I have been, or can be if you click on a link and make a purchase, compensated via a cash payment, gift, or something else of value for writing this post. Regardless, I only recommend products or services I use personally and believe will be good for my readers.
When I first started building my own affiliate sites, secrecy was key. You’d add private registration to your domain name, host it on a separate IP (maybe even a different hosting provider), and not allow anyone to know what sites you owned. I questioned this at the end of 2011:
#affiliates – are we still hiding our websites from each other? Does it matter if I know your sites, and you know mine?
— Eric Nagel (@ericnagel) December 26, 2011
When I wrote about working with Todd and Tricia on our Wine Club Review site, I had to be cryptic and blur out images
(of course, we’ve since spilled the beans)
But now with all of this talk about AuthorRank and rel author, can we no longer stay discreet?
SEOMoz outlines how AuthorRank works together with PageRank to determine ranking factors
What are affiliates to do?
Without putting all of our eggs into one basket, we affiliates have to balance being experts in multiple areas.
We could create online personas or pseudonyms for our different selves online. This way, each of our selves is an expert in one topic, and the lines aren’t crossed. Create multiple Google+ profiles, and don’t confuse your split personalities. Living more than one life will eventually catch up to you, no matter how careful you are.
Or, we could step out from behind the curtain and be ourselves – experts in all of our niches. But how does Google know that I’m not only well versed in wine clubs, but also the go-to guy when you want to find a Leg Lamp? Should you trust someone who’s contributing to two vastly different niches? Oh, let’s not forget I’m an affiliate and SEO. And if you need reviews on online backup services, I’ve got that, too.
Affiliates have enough knowledge to research each other, but someone looking to buy a Leg Lamp probably doesn’t know how to, or care to, research the person who published the website.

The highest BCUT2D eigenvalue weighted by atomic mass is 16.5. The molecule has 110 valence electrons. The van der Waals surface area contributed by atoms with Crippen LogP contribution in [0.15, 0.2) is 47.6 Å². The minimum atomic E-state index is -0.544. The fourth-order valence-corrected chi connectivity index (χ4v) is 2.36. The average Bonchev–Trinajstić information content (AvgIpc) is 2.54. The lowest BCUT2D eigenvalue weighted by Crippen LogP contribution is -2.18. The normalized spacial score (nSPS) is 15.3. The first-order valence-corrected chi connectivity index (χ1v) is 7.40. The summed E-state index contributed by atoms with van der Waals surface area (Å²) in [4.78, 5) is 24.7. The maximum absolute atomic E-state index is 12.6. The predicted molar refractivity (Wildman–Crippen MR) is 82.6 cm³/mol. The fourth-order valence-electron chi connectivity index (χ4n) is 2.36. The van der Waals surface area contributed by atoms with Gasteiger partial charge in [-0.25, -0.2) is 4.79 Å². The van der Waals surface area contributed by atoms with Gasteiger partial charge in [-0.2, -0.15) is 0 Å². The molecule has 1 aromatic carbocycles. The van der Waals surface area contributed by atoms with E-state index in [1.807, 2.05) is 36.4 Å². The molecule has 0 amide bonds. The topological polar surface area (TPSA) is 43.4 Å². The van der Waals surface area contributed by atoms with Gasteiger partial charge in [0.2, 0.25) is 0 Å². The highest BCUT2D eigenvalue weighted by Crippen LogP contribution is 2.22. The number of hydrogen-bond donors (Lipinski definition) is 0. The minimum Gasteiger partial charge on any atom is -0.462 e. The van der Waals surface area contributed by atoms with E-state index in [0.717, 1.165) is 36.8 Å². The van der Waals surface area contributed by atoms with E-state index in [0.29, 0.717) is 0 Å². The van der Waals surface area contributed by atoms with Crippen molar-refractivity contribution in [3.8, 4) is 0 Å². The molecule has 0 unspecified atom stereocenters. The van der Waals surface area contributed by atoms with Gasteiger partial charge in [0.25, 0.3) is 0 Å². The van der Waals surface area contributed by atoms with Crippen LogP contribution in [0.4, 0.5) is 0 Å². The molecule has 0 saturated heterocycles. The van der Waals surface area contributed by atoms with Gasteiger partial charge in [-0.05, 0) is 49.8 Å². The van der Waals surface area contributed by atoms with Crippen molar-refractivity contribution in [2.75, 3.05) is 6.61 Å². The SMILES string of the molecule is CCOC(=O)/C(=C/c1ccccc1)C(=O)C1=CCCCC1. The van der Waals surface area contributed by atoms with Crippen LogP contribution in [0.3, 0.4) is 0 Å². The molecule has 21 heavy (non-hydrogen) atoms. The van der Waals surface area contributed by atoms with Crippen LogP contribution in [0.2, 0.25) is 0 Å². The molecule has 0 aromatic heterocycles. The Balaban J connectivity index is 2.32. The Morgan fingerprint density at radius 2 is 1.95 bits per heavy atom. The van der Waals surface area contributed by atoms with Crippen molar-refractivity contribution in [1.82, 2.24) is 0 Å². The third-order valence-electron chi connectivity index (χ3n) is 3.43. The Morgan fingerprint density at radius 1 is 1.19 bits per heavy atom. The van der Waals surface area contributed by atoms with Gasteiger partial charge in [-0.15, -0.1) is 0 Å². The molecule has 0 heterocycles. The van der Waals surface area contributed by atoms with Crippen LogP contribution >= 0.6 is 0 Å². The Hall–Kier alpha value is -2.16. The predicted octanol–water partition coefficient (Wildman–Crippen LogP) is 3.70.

What I’m Doing
I’ve slowly outted one of my sites over the past year. First was during SugarRae’s SEO training before Affiliate Summit in New York, when I asked for advice. Then I started using my name on the site, and in videos.
Of course, being named as a source in Time magazine didn’t help keep my identity hidden
I’m going to slap
Eric Nagel all over Online Backups Review and see if I can take my influence and help boost rankings.
Potential pros: my social circles cause my site to rank better.
Potential cons: more affiliates in this niche.
What are you doing to accommodate Google’s Author Rank algorithm, and to incorporate your social influence into your affiliate sites?
I’ve been using pseudonyms for my various projects. I don’t think I could look my friends and family in the eye while claiming to be an ‘expert’ in some of the sites that I’m working on. It’d lead to all kinds of warfare!
Whew! I’m glad I don’t have to be worried about spilling the beans and getting in trouble anymore. 😉
Seriously, it is going to be interesting to see if this makes a difference. I am fairly open about my sites but do not actively promote a lot of them. I’ve been slowly adding the rel=author to all of my blogs. If only I could get it to consistently work!